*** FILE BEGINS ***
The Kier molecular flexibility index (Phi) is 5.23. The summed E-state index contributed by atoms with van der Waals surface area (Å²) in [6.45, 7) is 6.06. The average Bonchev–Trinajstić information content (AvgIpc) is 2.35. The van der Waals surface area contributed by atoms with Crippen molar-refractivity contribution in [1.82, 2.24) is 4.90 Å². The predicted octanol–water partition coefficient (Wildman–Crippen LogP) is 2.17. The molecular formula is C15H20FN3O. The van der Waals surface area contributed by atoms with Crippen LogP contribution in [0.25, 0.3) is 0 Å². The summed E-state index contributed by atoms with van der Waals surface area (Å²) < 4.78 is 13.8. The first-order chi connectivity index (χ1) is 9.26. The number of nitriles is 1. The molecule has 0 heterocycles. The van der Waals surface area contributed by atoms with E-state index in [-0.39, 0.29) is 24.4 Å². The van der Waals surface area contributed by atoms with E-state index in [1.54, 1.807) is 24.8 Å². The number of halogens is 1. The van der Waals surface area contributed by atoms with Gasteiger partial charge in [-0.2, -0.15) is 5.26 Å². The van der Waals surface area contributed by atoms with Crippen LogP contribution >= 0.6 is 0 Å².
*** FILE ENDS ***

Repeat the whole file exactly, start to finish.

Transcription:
The Kier molecular flexibility index (Phi) is 5.23. The summed E-state index contributed by atoms with van der Waals surface area (Å²) in [6.45, 7) is 6.06. The average Bonchev–Trinajstić information content (AvgIpc) is 2.35. The van der Waals surface area contributed by atoms with Crippen molar-refractivity contribution in [1.82, 2.24) is 4.90 Å². The predicted octanol–water partition coefficient (Wildman–Crippen LogP) is 2.17. The molecular formula is C15H20FN3O. The van der Waals surface area contributed by atoms with Crippen LogP contribution in [0.25, 0.3) is 0 Å². The summed E-state index contributed by atoms with van der Waals surface area (Å²) < 4.78 is 13.8. The first-order chi connectivity index (χ1) is 9.26. The number of nitriles is 1. The molecule has 0 heterocycles. The van der Waals surface area contributed by atoms with E-state index in [-0.39, 0.29) is 24.4 Å². The van der Waals surface area contributed by atoms with E-state index in [1.54, 1.807) is 24.8 Å². The number of halogens is 1. The van der Waals surface area contributed by atoms with Gasteiger partial charge in [-0.2, -0.15) is 5.26 Å². The van der Waals surface area contributed by atoms with Crippen LogP contribution >= 0.6 is 0 Å².